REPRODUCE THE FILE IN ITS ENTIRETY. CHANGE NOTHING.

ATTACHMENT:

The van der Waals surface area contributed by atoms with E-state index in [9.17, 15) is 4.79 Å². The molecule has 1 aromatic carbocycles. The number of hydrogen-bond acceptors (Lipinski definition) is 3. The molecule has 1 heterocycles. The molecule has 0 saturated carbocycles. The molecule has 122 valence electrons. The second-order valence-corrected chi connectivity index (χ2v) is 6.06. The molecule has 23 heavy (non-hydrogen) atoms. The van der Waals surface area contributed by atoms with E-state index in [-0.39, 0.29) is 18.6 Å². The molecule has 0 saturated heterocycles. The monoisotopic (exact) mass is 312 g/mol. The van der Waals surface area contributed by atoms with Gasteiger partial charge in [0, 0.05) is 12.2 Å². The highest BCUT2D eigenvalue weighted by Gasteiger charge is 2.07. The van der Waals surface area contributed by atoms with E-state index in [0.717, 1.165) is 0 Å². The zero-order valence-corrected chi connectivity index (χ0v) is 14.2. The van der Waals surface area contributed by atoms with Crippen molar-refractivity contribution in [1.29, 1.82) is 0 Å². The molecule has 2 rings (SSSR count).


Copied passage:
The van der Waals surface area contributed by atoms with E-state index in [9.17, 15) is 4.79 Å². The molecule has 1 aromatic carbocycles. The number of hydrogen-bond acceptors (Lipinski definition) is 3. The molecule has 1 heterocycles. The molecule has 0 saturated carbocycles. The molecule has 122 valence electrons. The second-order valence-corrected chi connectivity index (χ2v) is 6.06. The molecule has 23 heavy (non-hydrogen) atoms. The van der Waals surface area contributed by atoms with E-state index in [-0.39, 0.29) is 18.6 Å². The molecule has 0 saturated heterocycles. The monoisotopic (exact) mass is 312 g/mol. The van der Waals surface area contributed by atoms with Gasteiger partial charge in [0, 0.05) is 12.2 Å². The highest BCUT2D eigenvalue weighted by Gasteiger charge is 2.07. The van der Waals surface area contributed by atoms with E-state index in [0.717, 1.165) is 0 Å². The zero-order valence-corrected chi connectivity index (χ0v) is 14.2. The van der Waals surface area contributed by atoms with Crippen molar-refractivity contribution in [1.29, 1.82) is 0 Å². The molecule has 2 rings (SSSR count).